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No. 85: Jan-Feb 1993

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Three Views Of Mortality

The death of matter. Physicists have maintained for over a century that the Second Law of Thermodynamics guarantees that our universe with run down one day and that life must cease. This cold reductionist view is seconded by recent evidence that protons, long con sidered immortal, may after all decay. The consequences of proton decay are even more dismal than the dire predictions of thermodynamics:

"Perhaps the most disturbing piece of speculation to come out of theoretical physics recently is the prediction that the whole universe is in decay. Not only do living things die, species go extinct, and stars burn out, but the apparently immutable protons in the nucleus of every atom are slowly dissolving. Eventually -- in more than a quadrillion years -- nothing will be left of the universe but a dead mist of electrons, photons, and neutrinos."

(Flam, Faye; "Could Protons Be Mortal after All?" Science, 257:1862, 1992.)

The death of memory. With increasing entropy and decaying protons on their minds, it comes as no surprise that physicists likewise believe that when one dies, that's it. An afterlife is impossible. How do physicists conclude this? In a letter to the American Journal of Physics, J. Orear proffered an interesting sort of "proof":

"One such proof: human memory is stored in the circuitry of the brain and after death this circuitry completely decomposes."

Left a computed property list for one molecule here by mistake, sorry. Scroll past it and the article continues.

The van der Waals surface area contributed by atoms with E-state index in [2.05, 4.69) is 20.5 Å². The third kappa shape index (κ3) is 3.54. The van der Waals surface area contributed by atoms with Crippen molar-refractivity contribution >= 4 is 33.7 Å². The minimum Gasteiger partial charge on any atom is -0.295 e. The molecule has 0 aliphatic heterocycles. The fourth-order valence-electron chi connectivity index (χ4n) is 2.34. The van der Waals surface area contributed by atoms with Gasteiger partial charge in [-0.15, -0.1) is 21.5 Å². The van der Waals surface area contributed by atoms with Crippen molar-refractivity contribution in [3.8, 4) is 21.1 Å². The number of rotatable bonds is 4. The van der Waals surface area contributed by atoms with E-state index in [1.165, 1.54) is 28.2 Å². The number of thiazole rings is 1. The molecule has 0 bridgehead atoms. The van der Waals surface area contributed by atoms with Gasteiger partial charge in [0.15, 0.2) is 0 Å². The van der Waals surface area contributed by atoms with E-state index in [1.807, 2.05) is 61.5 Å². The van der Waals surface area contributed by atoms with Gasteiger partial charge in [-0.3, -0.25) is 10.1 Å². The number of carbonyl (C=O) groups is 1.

But not all physicists were satisfied with this simplistic view. In a follow-on letter, J.B.T. McCaughan asked how Orear knew that memory is limited to the brain's neuron circuitry. Perhaps there is something that the reductionists are missing. McCaughan then states that Orear's assertion would be negated if people really did return from the dead. He refers to the numerous accounts in the Scriptures in which wit nesses attested that some individuals did indeed come back to life. (Yes, this is all printed in the American Journal of Physics!!) After all, concludes McCaughan, with respect to witnesses, "...so much in life depends on such evidence, even the credibility of phys icists themselves." (Orear, Jay; "Religion vs. Science," American Journal of Physics, 60:394, 1992. McCaughan, J.B.T.; "Scientific Faith," American Journal of Physics, 60:969, 1992.)

The death of death. Isn't it curious that in the same bimonthly harvest of anomalies that yielded the preceding two items we should also find some fascinating evidence for reincarnation?

"Almost nothing is known about why birthmarks occur in particular locations of the skin. The causes of most birth defects are also unknown. About 35% of children who claim to remember previous lives have birthmarks and/or birth defects that they (or adult informants) attribute to wounds on a person whose life the child remembers. The cases of 309 such children have been investigated. The birthmarks were usually areas of hairless, puckered skin; some were hypopigmented macules; others were hyperpigmented nevi. The birth defects were nearly always of rare types. In cases in which a deceased person was identified, the details of whose life unmistakenly matched the child's statements, a close correspondence was nearly always found between the birthmarks and/or birth defects on the child and the wounds on the deceased person. In 40 of the 46 cases in which a medical document (usually a postmortem report) was obtained, it confirmed the correspondence between wounds and birthmarks (or birth defects)."

(Stevenson, Ian; "Birthmarks and Birth Defects Corresponding to Wounds on Deceased Persons," abstract of a paper presented at the Princeton meeting of the Society for Scientific Exploration, June 1992.)

From Science Frontiers #85, JAN-FEB 1993. � 1993-2000 William R. Corliss